Ten handy dog hacks that cost nothing

A collection of homemade hacks from household items that will make dog-life easier

ten handy dog hacks stop dogs escaping the garden
Use a carabiner zipline to restrict roaming

Last week I discovered a couple of great DIY hacks to keep my dog entertained and to make his dinner more enjoyable. So, I wondered if there were any other great dog hacks that I could adopt to, A) save some cash, and B) make use of all the junk I seem to collect around the house. Here are the ten best ideas I found:


1. Zip-line roaming harness

How do you enjoy a BBQ while keeping your dog away from all the food? Or make sure a canine escape artist can roam in the yard without making a break for it? With this clever zip-line idea, where you attach the leash to a carabiner and a cargo strap stretched across the yard. (I'm sure Jesse Pinkman was attached to the same system in an episode of Breaking Bad...)


stop your dog escaping with a harness and zipline
Roaming restricted

Your dog will be able to roam up and down the length of the strap, secured at either end above the dog's height, and attached to his leash. I'd suggest using a harness rather than a collar, if you're not going to be constantly monitoring your dog.


If the strap is high enough to not get tangled in it, and the leash has plenty of slack, there's no reason for tangles, but a collar could hurt their neck if they run to the limit of the restriction, whereas a harness won't. Plus there'll be plenty of flex to absorb the halting effect.

You will need: a leash, a harness, a carabiner and a cargo strap or length of rope


2. Carabiner dog lock

And as you've got a carabiner, you can use it when you're out and about and need to secure your dog to something while you grab a coffee. Simply attach it to the handle of your leash, pass around a pole or street sign, and clip onto the leash for a super-quick way of tying your dog up without tying them up!

secure your dog quickly with a carabiner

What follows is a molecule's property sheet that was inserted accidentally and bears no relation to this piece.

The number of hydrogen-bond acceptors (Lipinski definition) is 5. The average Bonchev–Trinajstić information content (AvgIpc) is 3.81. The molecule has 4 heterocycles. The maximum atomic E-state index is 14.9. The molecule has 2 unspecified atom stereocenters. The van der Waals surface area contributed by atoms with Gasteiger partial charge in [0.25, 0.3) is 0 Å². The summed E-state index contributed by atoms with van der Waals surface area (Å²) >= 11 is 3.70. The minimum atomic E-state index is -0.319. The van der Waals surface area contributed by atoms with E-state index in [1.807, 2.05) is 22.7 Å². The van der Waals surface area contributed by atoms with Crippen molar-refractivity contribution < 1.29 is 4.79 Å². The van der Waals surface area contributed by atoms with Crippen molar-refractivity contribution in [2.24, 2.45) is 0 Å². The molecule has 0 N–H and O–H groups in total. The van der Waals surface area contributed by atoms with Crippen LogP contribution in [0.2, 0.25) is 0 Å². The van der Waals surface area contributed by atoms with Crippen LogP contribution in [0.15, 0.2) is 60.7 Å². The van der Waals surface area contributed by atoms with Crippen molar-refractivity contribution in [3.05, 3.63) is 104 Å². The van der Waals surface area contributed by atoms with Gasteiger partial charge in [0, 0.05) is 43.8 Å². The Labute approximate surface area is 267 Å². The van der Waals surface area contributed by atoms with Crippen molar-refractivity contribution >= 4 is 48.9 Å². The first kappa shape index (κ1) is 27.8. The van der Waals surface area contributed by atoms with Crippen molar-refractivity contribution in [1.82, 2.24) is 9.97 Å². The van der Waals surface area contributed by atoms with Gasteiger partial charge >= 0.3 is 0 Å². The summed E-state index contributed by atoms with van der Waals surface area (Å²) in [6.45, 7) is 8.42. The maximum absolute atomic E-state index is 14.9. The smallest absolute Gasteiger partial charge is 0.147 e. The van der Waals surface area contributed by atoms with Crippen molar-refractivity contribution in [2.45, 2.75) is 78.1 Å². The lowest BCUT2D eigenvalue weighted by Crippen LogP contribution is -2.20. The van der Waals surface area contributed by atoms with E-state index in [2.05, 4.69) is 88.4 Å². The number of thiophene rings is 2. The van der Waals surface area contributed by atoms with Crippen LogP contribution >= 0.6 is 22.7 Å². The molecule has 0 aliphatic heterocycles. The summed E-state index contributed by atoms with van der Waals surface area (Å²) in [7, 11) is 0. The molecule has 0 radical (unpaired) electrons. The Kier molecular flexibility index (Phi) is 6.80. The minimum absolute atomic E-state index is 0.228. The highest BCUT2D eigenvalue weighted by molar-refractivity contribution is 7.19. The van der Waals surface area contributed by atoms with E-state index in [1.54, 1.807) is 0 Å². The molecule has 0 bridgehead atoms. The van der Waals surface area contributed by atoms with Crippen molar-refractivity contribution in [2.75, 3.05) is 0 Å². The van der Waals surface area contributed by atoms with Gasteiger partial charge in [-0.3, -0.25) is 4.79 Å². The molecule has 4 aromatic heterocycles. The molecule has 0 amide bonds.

Carabiners have many handy uses

3. Super Kibble

I've gone through a lengthy process of adjusting and changing my dog Rumble's diet over the last year to deal with a sensitive skin issue. I've finally found a kibble that is just right, but I felt bad as his previous diet included some special home-cooked fresh food from Different Dog in the UK, mixed in with his previous kibble. Now it's just boring old dry kibble.


Then I read on the kibble manufacturer's website that mixing a drop of warm water with it releases all the meaty flavor in a tasty gravy juice. And boy does he love it now! You can smell all the meaty goodness as soon as you swirl the bowl around and the water does its job. It's a game changer and Rumble howls as soon as he smells that aroma being released. Happy, guilt-free, days. And for no extra cost. Give it a try if you use kibble.

You will need: warm water


4. Tennis ball treat dispenser

My brainy border collie needs to keep his mind busy all the time and so he has a number of interactive toys (check out our Top Ten Interactive Toys here). But I'm always looking for other options to keep him on his toes, and this simple trick has proved a winner. Rumble the dog even made it himself, unwittingly.


Simply take a tennis ball and cut a split in it, preferably along a seam, and then fill it with kibble or tasty treats. Rumble had already split the ball so I just had to fill it and sit back.


Watching him figure out that he needed to squeeze the ball for the treats to fall out was a joy, as he quickly learned to put it down change its position and pick it up again and squeeze, and repeat until he got it in the correct orientation for the treats to fall out. Smart cookie.

You will need: an old tennis ball


5. Ant Kryptonite

If you're feeding your dog outside, especially during the summer months, there's a risk of ants finding their way to your dog's bowl and climbing in. But ants, like dogs, use pheromones to communicate with each other and let their posse know where they're heading.


By drawing a circle around your dog's bowl with chalk, you create a line they won't cross as the calcium carbonate in chalk messes with their ability to detect these pheromones. It's like an invisible force field to them, the Kryptonite to their super ant powers.

You will need: chalk

6. Auto-filling water bowl